Rather, the United Way remarks bear analysis because they illustrate the unique character of Moynihan’s political thought, which is properly located on the liberal stratum—but a strain of liberalism largely lost since his death in 2003. Moynihan’s liberalism, which I shall argue bears striking affinities to the political thought of Edmund Burke (though I do not mean to trace a genealogy to him) is a politics of both possibility and limitation, one constrained by a respect for social complexity, empirical circumstance, and private association. But it is also a politics of mutual endeavor, one that sees elected government as “the instrument of the common purpose of a free people; [one that] can embrace great causes; and do great things.”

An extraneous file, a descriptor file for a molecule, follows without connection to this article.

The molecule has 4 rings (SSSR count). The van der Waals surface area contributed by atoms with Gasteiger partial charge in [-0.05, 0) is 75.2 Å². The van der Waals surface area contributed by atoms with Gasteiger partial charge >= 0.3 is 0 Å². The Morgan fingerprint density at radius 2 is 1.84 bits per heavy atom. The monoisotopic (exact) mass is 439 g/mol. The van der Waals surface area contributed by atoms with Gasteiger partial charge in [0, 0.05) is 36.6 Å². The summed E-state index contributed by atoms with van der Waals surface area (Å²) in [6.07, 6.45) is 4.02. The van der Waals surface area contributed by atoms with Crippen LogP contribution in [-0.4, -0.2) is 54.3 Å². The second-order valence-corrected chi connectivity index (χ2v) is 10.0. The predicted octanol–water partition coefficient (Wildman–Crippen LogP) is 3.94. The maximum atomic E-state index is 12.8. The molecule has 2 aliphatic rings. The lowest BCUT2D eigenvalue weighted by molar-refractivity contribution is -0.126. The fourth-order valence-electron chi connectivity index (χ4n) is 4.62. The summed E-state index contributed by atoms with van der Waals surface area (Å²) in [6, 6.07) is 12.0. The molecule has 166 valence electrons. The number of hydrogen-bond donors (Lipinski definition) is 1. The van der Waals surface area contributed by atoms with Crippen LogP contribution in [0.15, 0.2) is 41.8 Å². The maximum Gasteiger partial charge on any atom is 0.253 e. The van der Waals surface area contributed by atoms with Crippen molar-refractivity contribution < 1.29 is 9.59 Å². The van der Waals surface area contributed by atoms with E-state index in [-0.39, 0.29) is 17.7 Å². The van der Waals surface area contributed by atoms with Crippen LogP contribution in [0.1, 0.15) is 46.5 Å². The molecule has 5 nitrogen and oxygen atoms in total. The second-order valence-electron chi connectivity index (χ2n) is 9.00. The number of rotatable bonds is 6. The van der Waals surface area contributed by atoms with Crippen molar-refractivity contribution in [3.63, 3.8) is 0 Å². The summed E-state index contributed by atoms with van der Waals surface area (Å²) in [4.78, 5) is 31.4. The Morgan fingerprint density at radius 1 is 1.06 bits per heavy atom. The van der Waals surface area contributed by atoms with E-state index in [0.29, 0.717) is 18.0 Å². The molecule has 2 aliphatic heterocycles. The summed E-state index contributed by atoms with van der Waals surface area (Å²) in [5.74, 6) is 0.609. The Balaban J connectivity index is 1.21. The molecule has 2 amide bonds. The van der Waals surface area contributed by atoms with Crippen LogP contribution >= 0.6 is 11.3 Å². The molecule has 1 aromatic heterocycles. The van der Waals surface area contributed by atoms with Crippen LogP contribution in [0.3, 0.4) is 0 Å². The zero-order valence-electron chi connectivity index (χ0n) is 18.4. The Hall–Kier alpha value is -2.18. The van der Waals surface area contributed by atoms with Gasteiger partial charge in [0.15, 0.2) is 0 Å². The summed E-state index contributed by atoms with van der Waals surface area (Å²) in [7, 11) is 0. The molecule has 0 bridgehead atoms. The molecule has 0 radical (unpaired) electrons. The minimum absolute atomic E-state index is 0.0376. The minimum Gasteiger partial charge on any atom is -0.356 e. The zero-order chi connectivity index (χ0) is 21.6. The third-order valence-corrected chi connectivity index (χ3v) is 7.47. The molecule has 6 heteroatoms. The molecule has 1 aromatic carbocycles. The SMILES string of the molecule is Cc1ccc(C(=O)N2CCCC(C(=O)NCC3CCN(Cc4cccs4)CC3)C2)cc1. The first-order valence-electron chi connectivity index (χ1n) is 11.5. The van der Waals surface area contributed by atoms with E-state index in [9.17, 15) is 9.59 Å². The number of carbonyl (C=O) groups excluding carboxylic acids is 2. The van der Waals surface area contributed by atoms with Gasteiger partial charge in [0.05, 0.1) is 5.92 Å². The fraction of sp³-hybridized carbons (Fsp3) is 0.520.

These positions have broken largely along left-right dichotomies in contemporary politics. We are accustomed to the assumption that liberals defend the public sector, conservatives the private; that liberals pursue bold solutions while conservatives warn of complex systems and unanticipated consequences. That one person might hew to both sides and do so consistently seems alien to our discourse. But there is no contradiction here. On the contrary, there is a deep complementarity between the ideas of possibility, on the one hand, and limitation, on the other, between private pluralism and common purpose. Burke, a conserving reformer, embodied both. So did Moynihan, an unrelenting devotee of the New Deal yet an occasional critic of the Great Society, a Cold Warrior eloquent in his denunciations of totalitarianism yet equally stirring as a champion of international law, a fierce defender of welfare yet an innovative leader in its reform. The claim here is not that Moynihan found a balance between the values of possibility and limitation—a sort of centrism of accommodation—but rather that he maintained, and that it is both possible and admirable to maintain, a deep and simultaneous commitment to both. Limitation grounds possibility in the concrete and the real. Pluralism, on Moynihan’s account, magnifies and multiplies what politics alone can achieve. This conviction was reflected in his deep and oft-stated commitment to the Catholic principle of subsidiarity, the belief that a social problem should be addressed by the closest competent institution to it.